there are two cause of this exception:

1

Arrays.asList(factors) returns a List<int[]> where factors is an int array

2

you forgot to add the type parameter to:

ArrayList<Integer> f = new ArrayList(Arrays.asList(factors));

with:

ArrayList<Integer> f = new ArrayList<Integer>(Arrays.asList(factors));  

resulting in a compile-time error:

found   : java.util.List<int[]>
required: java.util.List<java.lang.Integer>
share|improve this answer
    
does the constructor ArrayList(List<int[]>) exist? @dfa –  MaheshVarma Dec 13 '13 at 5:45

I think you have found an example where auto-boxing doesn't really work. Because Arrays.asList(T... a) has a varargs parameter the compiler apparently considers the int[] and returns a List<int[]> with a single element in it.

You should change the method into this:

public int getTheNumber(Integer[] factors) {
    ArrayList<Integer> f = new ArrayList<Integer>(Arrays.asList(factors));  
    Collections.sort(f);
    return f.get(0) * f.get(f.size() - 1);
}

and possibly add this for compatibility

public int getTheNumber(int[] factors) {
	Integer[] factorsInteger = new Integer[factors.length];
	for(int ii=0; ii<factors.length; ++ii) {
		factorsInteger[ii] = factors[ii];
	}

	return getTheNumber(factorsInteger);
}
share|improve this answer

Arrays.asList(factors) returns a List<int[]>, not a List<Integer>. Since you're doing new ArrayList instead of new ArrayList<Integer> you don't get a compile error for that, but create an ArrayList<Object> which contains an int[] and you then implicitly cast that arraylist to ArrayList<Integer>. Of course the first time you try to use one of those "Integers" you get an exception.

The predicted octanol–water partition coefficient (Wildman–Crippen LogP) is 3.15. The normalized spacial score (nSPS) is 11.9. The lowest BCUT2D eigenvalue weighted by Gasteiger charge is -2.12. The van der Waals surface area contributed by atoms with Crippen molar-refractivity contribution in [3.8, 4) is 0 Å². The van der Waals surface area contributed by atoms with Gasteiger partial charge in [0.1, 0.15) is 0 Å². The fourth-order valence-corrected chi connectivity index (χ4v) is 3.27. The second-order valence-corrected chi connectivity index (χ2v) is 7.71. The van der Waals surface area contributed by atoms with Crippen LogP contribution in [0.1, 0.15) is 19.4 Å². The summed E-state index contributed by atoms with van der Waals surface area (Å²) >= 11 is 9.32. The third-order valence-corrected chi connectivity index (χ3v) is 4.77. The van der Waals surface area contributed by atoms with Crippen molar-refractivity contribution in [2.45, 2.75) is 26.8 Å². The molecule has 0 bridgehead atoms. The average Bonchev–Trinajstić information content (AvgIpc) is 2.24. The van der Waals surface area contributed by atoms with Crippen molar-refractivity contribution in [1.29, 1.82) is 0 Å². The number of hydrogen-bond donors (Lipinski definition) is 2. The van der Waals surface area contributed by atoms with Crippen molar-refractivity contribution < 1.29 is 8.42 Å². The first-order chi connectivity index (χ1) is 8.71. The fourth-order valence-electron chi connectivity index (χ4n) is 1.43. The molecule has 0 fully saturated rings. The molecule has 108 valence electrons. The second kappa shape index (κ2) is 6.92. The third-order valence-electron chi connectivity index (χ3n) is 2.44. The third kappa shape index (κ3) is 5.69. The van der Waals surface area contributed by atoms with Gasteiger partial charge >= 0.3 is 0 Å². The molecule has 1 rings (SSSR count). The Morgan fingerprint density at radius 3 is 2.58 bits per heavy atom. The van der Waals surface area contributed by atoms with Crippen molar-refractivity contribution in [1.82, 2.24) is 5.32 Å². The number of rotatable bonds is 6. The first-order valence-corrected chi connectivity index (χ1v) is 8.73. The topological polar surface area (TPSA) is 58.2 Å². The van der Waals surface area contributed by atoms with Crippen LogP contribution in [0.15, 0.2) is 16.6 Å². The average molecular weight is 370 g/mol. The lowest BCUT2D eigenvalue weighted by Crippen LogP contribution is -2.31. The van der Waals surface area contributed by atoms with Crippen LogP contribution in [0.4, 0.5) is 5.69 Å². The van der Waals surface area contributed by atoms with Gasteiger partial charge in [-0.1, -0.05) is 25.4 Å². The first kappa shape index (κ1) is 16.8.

share|improve this answer

This works from Java 5 to 7:

public int getTheNumber(Integer... factors) {
    ArrayList<Integer> f = new ArrayList<Integer>(Arrays.asList(factors));
    Collections.sort(f);
    return f.get(0)*f.get(f.size()-1);
}

In Java 4 there is no vararg... :-)

share|improve this answer

this is from Java API "sort

public static void sort(List list) Sorts the specified list into ascending order, according to the natural ordering of its elements. All elements in the list must implement the Comparable interface. Furthermore, all elements in the list must be mutually comparable (that is, e1.compareTo(e2) must not throw a ClassCastException for any elements e1 and e2 in the list)."

it has to do with implementing the Comparable interface

share|improve this answer

As far as I understand it, the sort function in the collection class can only be used to sort collections implementing the comparable interface.

You are supplying it a array of integers. You should probably wrap this around one of the know Wrapper classes such as Integer. Integer implements comparable.

Its been a long time since I have worked on some serious Java, however reading some matter on the sort function will help.

share|improve this answer

Your Answer

 
discard

By posting your answer, you agree to the privacy policy and terms of service.

Not the answer you're looking for? Browse other questions tagged or ask your own question.